In the colonies, tutors or their mothers instructed women from wealthy families. A small minority attended the few schools in existence which were private schools for the wealthy. As early as 1784, Murray publicly urged that girls get an education.

In a 1790 essay, “On the Equality of the Sexes,” she asserted that men and women were equally capable of acquiring knowledge but differences in their education “resulted in inadequate instruction of women.” Murray felt she received an inferior education compared to her brother and learned on her own by reading. This experience taught her that women and men should have the same access to educational opportunities.

Murray’s legacy as a writer and educator continues to this day, In 1974, Alice Rossi included “On the Equality of the Sexes,” in The Feminist Papers ensuring Judith Sargent Stevens Murray’s place in women’s history.

Additional Bibliography:

Smith, Bonnie Hurd, Mingling Souls Upon Paper: An Eighteenth-century Love Story) Hurd Smith Communications, 2008.

Diamant, Lincoln, editor. Revolutionary Women in the War for American Independence, A One Volume Revised Edition of Elizabeth Ellet’s 1848 Landmark Series. Westport Connecticut: Praeger Publishers, 1998.

Greenberg, Judith E. and McKeever, Helen Cary. Journal of a Revolutionary War Woman. New York: Franklin Watts, 1996.

Micklos, John. The Brave Women and Children of the American Revolution. Berkeley Heights, NJ: Enslow Publishers, Inc, 2009

Freeman, Land M., North, Louise V and Wedge, Janet M. In the Words of Women: the Revolutionary War and the Birth of the Nation, 1765-1799. Landam, Md: Lexington Books, 2011.

Redmond, Shirley Raye. Patriots in Petticoats, Heroines of the American Revolution.New York: Random House, 2004

 

Quilling

American Colonial Crafts – Quilling with paper

 

MATERIALS:

Strips of quilling paper 1/8 inches to ½ inches in width

Scissors

Clear glue

Pencil or Q-tip

Colored paper or card stock

Light-weight paper in various colors (optional)

Ruler (optional)

 

PROJECT:

  1. Purchase quilling paper which comes in a variety of colors. Or using a ruler, measure and mark anywhere 1/8” to ½” at intervals along the length of the lightweight paper. Draw a long line along the marks. Cut and repeat the steps until you have enough strips for a design.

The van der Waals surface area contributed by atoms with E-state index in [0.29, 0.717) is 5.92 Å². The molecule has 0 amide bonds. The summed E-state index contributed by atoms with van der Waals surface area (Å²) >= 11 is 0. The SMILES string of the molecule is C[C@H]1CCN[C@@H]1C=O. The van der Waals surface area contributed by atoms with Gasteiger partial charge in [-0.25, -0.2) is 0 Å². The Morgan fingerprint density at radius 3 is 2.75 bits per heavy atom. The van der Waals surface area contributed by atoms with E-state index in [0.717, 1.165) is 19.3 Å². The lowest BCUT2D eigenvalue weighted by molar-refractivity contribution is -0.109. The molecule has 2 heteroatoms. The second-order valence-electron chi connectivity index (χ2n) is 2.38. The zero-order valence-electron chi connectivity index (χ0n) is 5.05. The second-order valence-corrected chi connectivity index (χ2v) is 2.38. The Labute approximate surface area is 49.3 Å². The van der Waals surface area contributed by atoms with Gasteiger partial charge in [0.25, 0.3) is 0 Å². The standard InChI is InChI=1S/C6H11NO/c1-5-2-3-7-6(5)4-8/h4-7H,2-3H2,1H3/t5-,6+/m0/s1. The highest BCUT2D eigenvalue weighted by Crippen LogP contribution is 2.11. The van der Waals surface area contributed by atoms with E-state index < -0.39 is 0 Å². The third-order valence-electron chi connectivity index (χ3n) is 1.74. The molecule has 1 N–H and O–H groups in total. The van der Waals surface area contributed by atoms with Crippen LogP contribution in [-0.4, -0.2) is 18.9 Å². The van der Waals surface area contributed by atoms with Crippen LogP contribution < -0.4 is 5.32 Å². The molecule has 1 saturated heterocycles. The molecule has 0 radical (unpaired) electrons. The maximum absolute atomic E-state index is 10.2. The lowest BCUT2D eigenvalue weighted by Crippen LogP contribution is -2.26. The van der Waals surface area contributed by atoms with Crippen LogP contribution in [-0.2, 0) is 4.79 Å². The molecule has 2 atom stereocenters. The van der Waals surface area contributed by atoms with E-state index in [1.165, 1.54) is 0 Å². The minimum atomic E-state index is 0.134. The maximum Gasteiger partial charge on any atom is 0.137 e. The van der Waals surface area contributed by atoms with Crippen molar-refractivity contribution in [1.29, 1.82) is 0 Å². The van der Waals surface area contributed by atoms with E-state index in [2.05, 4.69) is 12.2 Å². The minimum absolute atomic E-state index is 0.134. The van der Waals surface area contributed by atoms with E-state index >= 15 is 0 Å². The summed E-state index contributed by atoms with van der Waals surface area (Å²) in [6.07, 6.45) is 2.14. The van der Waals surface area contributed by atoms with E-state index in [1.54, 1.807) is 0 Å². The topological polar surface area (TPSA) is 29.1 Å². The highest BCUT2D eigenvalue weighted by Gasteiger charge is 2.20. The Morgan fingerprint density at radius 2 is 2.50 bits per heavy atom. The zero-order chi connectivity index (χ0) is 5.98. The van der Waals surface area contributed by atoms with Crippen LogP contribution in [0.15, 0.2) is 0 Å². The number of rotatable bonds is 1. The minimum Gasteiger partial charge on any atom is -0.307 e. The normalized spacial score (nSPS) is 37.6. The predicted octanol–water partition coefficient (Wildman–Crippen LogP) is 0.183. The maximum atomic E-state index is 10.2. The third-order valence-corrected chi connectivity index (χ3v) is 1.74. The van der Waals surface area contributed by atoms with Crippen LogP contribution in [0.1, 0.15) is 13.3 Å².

2. Roll the end of the paper on to the end of a pencil or Q-tip. When you reach the end, loosen a little of the coil so you can easily roll it off the pencil. Add a little glue and finish rolling the coil to keep it from loosening.
  3. Roll the coils tightly and/or loosely depending on your design. Look at the sample above.
  4. Arrange the coils on the colored paper or card stock creating a design: flowers, butterflies, dragonflies, abstract designs. Quilled paper designs can also be framed (without glass) and hung in any room or classroom.
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Revolutionary Women As Second Class Citizens: Patience Lovel Wright

Revolutionary Women As Second Class Citizens: Patience Lovel Wright
Patience Lovel Wright

Patience Lovel Wright

Patience Lovel Wright was a successful painter, poet and sculptor. She was born on Long Island, NY in 1725. When she was four her family moved to Bordentown, New Jersey. She married an elderly Quaker farmer, Joseph Wright and bore him five children. After Joseph died, she supported her family working as a sculptor and moved to London to work on the bust of Benjamin Franklin. She became famous for her wax portrait busts of King George III, Queen Charlotte, the historian Catherine Macaulay, and other prominent people. She also created sculptures of Patriot sympathizers hiding the fact from her benefactor, King George.

Circulating among French and British high society, she was able to gather valuable information about British preparations for the war against the colonies. She didn’t hesitate to send that information to the American rebels often detailing it in her correspondence or hiding it inside her wax sculptures. After visiting John Adams in London, she fell and died a few days later.

Today the only existing example of her wax sculptures is the bust of William Pitt which stands in Westminster Abbey. Another miniature wax bust of an unidentifiable woman is in the Bordentown Historical Society’s collection.

Additional Bibliography:

www.bordentownhistory.org/Current_Exhibits/PatienceWright

 

Corn Husk Doll

CORN HUSK DOLL

MATERIALS:

Corn husks from one corn on the cob (summer is a great time to get corn husks for the price of corn on the cob or ask the grocer to set some aside for you). To make two dolls you will need the husks from two corns on the cob. Discard the corn silk.

Bowl of warm water

Scissors

Black felt-tip marker

String or garbage bag ties

Scraps of fabric and/or paper

Glue

Embellishments like sequins, etc.

 

PROJECT:

  1. Dry the corn husks (the outer leaves of the corn) overnight.
  2. Soak the corn husks in the bowl of warm water until they are soft to handle.
  3. Fold the corn husks from one corn on the cob in half and tie string near the fold. This will be the head of the doll.
  4. The husks are easy to split vertically. Shape the rest of the husks into legs by tying them at the bottom with string or garbage bag ties.
  5. Cut clothes out of the scraps of fabric or colorful paper. Add sequins and other embellishments to decorate the clothing.
  6. Use marker to make eyes, a nose and a mouth on the doll.